By Samantha Nzessi
Tyrone Curry has a brick-and-mortar as well as a mobile store, selling CDs in various types of genres of music. We interviewed Tyrone at his downtown Brooklyn location and asked how long he’s been in this business and why.
TC: About 15 years. From a little boy growing up in Bed-Stuy, Brooklyn, and going back and forth to work and not seeing cities versus neighborhoods, black males on the buses and the train, I always wanted to grow up and start my own small business in Bed-Stuy.
SN: Tell us a little bit about how difficult it could be as a self-employed person in a street environment and with a physical location store.
TC: I wouldn’t say “difficult” with respect to running the business itself; however, with the miseducation on how to run a business. The educational system teaches us how to be a good employee, AKA a good slave for the slave master, and I got tired of leasing out my skills because, no matter how much money I made per hour, I could never save up enough money to start my own business.
SN: So now that your own business is going, what is your plan of action to continue?
TC: I would like to be an example for those who come behind me. My daughter is now a student at Howard and I hope she will use the skills that she acquires at school and her job experiences as an apprentice to start her own business and not work for anyone else. Because you can’t start or maintain a community without having the small businesses that provide goods, services and jobs for the community. A greater percentage of people in our neighborhoods have to start opening up their own businesses so that we can start having communities instead of neighborhoods.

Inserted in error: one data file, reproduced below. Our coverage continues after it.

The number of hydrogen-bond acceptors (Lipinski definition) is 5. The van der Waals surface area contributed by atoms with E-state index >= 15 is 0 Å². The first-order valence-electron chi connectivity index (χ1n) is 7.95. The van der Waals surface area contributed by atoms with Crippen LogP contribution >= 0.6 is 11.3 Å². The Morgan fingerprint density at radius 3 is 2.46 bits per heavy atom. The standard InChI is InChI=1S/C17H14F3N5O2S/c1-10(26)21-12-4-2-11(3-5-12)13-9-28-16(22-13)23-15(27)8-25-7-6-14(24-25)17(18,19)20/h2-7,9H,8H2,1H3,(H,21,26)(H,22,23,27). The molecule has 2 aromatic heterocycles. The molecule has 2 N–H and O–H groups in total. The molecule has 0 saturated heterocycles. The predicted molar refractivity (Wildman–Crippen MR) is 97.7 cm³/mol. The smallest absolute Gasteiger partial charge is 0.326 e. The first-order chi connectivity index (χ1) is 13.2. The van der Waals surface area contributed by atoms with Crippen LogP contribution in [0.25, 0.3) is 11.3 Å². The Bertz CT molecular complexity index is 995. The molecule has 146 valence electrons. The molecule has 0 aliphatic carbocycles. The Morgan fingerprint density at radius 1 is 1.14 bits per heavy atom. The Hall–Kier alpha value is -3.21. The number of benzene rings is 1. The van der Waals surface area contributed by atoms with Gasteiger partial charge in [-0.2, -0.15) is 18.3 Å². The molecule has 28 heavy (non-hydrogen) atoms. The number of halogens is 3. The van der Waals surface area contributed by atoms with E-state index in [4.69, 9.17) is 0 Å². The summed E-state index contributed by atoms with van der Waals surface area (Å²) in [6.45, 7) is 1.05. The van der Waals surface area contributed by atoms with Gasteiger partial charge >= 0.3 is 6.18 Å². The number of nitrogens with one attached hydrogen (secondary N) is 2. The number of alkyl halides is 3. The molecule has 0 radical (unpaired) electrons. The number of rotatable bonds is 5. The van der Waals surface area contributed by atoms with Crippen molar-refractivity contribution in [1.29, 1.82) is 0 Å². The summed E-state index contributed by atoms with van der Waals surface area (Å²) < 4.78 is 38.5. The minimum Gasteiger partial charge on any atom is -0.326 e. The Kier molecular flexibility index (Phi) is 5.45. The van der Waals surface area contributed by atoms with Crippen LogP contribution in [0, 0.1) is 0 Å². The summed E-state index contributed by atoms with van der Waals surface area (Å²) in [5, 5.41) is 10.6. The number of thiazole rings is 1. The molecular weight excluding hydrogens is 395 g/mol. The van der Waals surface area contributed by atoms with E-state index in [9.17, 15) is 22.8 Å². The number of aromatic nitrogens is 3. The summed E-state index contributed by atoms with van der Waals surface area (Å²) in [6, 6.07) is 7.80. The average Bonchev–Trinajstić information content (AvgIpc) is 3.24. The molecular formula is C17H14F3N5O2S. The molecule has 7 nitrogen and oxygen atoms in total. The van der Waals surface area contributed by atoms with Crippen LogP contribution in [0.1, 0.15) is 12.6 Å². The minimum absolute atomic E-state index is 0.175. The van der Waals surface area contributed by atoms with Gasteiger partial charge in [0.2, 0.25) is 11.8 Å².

SN: How did you come up with the concept of making the “My God is Awesome” T-shirt?
TC: What inspired me to promote the “My God is Awesome” T-shirt is that it is a popular song and when I played it when promoting the CDs, there was such a response that people just kind of went into a trance. So I wanted a versatile product that would not be limited by adversity or race, so I took a calculated risk and invested in another small, black-owned business that sells and prints T-shirts and it proved to be a success.
SN: That’s great. How would you advise people that would like to get into independent business ownership?
TC: I would advise people to invest some of their time and resources into activities that promote cultural awareness. We don’t get this type of education and I learned a tremendous amount about image from Prof. Leonard Jeffries.
SN: What are your locations and hours of operation?
TC: My mobile sidewalk store is in downtown Brooklyn on the sidewalk in front of the McDonald’s adjacent to Macy’s. I’m here basically 10AM to 7PM, 5 to 7 days a week. I also run a brick-and-mortar store at 438 Marcus Garvey Blvd. from noon to 7PM, Wednesdays through Saturdays and eventually Sunday through Tuesday as well.
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